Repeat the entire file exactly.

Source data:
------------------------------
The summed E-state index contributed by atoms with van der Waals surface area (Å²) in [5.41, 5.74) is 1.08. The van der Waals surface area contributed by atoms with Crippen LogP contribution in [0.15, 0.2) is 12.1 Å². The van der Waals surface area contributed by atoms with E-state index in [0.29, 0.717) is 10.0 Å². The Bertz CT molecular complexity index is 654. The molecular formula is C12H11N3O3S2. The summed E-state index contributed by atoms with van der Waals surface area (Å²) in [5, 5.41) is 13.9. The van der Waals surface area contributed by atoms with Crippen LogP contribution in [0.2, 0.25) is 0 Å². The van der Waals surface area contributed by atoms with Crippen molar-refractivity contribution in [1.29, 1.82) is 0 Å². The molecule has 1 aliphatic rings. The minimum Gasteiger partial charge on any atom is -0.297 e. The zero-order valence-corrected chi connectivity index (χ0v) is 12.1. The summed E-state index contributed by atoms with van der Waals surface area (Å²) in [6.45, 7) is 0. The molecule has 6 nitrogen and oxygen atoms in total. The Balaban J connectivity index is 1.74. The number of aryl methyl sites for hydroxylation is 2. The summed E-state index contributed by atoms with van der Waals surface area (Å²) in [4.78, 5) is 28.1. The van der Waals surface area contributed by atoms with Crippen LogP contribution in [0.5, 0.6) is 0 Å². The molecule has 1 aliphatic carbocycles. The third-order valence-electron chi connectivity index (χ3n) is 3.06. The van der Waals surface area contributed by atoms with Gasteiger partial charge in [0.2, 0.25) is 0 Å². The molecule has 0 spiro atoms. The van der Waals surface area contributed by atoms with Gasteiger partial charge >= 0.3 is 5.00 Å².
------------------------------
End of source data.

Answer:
The summed E-state index contributed by atoms with van der Waals surface area (Å²) in [5.41, 5.74) is 1.08. The van der Waals surface area contributed by atoms with Crippen LogP contribution in [0.15, 0.2) is 12.1 Å². The van der Waals surface area contributed by atoms with E-state index in [0.29, 0.717) is 10.0 Å². The Bertz CT molecular complexity index is 654. The molecular formula is C12H11N3O3S2. The summed E-state index contributed by atoms with van der Waals surface area (Å²) in [5, 5.41) is 13.9. The van der Waals surface area contributed by atoms with Crippen LogP contribution in [0.2, 0.25) is 0 Å². The van der Waals surface area contributed by atoms with Crippen molar-refractivity contribution in [1.29, 1.82) is 0 Å². The molecule has 1 aliphatic rings. The minimum Gasteiger partial charge on any atom is -0.297 e. The zero-order valence-corrected chi connectivity index (χ0v) is 12.1. The summed E-state index contributed by atoms with van der Waals surface area (Å²) in [6.45, 7) is 0. The molecule has 6 nitrogen and oxygen atoms in total. The Balaban J connectivity index is 1.74. The number of aryl methyl sites for hydroxylation is 2. The summed E-state index contributed by atoms with van der Waals surface area (Å²) in [4.78, 5) is 28.1. The van der Waals surface area contributed by atoms with Crippen LogP contribution in [0.5, 0.6) is 0 Å². The molecule has 1 aliphatic carbocycles. The third-order valence-electron chi connectivity index (χ3n) is 3.06. The van der Waals surface area contributed by atoms with Gasteiger partial charge in [0.2, 0.25) is 0 Å². The molecule has 0 spiro atoms. The van der Waals surface area contributed by atoms with Gasteiger partial charge >= 0.3 is 5.00 Å².